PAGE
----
Here’s another e-waste crisis for the e-waste crisis pile: ‘Chromebook churn’
One of the most essential school supplies for public school students has a sustainability problem. A report from the non-profit consumer advocacy group PIRG (opens in new tab) says that the planned obsolescence of public school-provided Google Chromebooks is costly to taxpayers and the environment.
The biggest contributor to “Chromebook churn” is that these devices provided for students last, on average, about four years, claims PIRG. As of March 2021, 48.1 million K-12 students have been provided Chromebooks, and remote learning has become more commonplace due to the pandemic. This means a student will go through several Chromebooks throughout their school career.
A couple of factors contribute to the churn; the first and most common is that the Chromebook OS essentially has an expiration date, after which it can no longer receive updates, and school systems are forced to upgrade to newer versions of the device. Many public school systems require fully up-to-date hardware in order to access their online testing services.
Another factor is that Chromebooks are notoriously hard to repair, and spare parts are hard to come by and often not compatible across different models. Schools are then forced to buy new devices because tossing the broken Chromebook is less of a hassle than fixing it. And since roughly only a third of the entire Chromebook is recyclable, most of it sits as electronic waste.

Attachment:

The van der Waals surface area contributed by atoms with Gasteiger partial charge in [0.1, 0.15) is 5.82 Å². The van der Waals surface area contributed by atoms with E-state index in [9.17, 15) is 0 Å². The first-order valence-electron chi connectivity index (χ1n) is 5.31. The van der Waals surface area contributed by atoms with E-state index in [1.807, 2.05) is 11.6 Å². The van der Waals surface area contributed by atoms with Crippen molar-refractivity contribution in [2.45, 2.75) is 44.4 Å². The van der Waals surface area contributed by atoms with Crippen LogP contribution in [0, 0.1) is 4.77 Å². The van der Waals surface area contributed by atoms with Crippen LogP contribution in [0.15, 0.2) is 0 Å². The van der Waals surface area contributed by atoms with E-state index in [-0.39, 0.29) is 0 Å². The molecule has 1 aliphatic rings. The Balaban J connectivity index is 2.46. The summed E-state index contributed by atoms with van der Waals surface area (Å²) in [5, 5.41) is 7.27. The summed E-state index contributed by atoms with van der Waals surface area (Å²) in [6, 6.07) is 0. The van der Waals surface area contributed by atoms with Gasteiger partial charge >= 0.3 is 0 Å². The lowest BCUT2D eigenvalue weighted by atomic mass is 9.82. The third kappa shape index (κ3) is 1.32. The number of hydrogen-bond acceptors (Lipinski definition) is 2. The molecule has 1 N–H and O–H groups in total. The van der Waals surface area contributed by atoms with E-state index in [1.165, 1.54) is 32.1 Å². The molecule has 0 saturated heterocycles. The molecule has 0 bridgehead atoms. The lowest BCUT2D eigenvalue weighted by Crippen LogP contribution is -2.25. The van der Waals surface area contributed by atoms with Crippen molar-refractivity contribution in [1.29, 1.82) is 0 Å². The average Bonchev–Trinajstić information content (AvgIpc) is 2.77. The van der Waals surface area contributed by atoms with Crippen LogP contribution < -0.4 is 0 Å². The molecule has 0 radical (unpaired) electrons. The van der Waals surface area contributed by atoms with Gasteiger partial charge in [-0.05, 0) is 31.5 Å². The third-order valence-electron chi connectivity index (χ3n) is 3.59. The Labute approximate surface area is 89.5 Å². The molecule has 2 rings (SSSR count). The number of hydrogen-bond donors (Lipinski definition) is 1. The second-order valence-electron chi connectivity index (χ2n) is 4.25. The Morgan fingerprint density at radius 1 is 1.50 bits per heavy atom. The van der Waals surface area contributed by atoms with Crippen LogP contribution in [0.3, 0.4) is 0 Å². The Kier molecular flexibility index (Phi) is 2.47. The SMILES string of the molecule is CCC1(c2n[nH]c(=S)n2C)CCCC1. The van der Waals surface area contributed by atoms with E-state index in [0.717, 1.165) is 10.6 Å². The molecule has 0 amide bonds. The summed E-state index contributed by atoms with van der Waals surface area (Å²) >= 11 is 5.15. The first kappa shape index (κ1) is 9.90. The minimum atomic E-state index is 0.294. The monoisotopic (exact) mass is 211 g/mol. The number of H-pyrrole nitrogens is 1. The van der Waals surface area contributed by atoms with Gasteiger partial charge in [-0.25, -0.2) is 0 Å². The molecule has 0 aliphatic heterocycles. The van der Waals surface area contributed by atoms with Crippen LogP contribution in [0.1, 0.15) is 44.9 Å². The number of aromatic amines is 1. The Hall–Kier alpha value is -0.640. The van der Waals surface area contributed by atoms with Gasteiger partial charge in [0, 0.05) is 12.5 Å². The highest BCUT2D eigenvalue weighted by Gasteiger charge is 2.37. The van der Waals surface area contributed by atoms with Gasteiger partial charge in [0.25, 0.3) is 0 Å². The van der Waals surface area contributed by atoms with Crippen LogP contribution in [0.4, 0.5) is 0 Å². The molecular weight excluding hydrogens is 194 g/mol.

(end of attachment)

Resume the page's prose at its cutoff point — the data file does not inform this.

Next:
Your next machine
PIRG does suggest a couple of short-term solutions; the first is extending the life of Chrome OS software to 10 years after the product’s launch date. Often perfectly fine Chromebooks end up in a trash heap because Google killed its support.
“Every ChromeOS device receives regular updates from Google until it reaches its Auto Update Expiration (AUE) date,” says Google’s update policy page (opens in new tab). Though this page does provide some counter-examples to PIRG’s OS longevity concern: the 2021 Acer Chromebook C722, for example, has an update expiration of June 2028, 7.5 years after its debut. Enterprise-oriented systems tend to have even longer update periods, so that 10 year ask doesn’t sound unreasonable.
The second and more complex solution is for Google to pressure Chromebook manufacturers to improve repairability by increasing the production of compatible spare parts across multiple models, extending the products’ lifespan. The report claims that doubling the lifespan of Chromebooks sold in 2020 would have reduced carbon pollution, equaling 909,000 cars on the road.
Planned obsolescence is something we see a lot with phones. Apple has been sued numerous times (opens in new tab) in Europe over its planned obsolescence of the iPhone 6.
Public schools won’t be shifting away from giving Chromebooks to students anytime soon. Still, at the rate that this technology is failing, it’ll cost some school districts millions of dollars (opens in new tab) to replace these dying devices.
The idea of a 100% sustainable laptop isn’t a far out idea. Last year, Dell showed off a prototype 13-inch modular laptop made of fully recyclable and reusable parts (opens in new tab) that can help reduce the amount of overall e-waste from laptops, hoping it’ll inspire laptop makers to adopt a similar program. And Framework’s heavily customizable, upgradeable laptop (opens in new tab) presents another possible less wasteful future.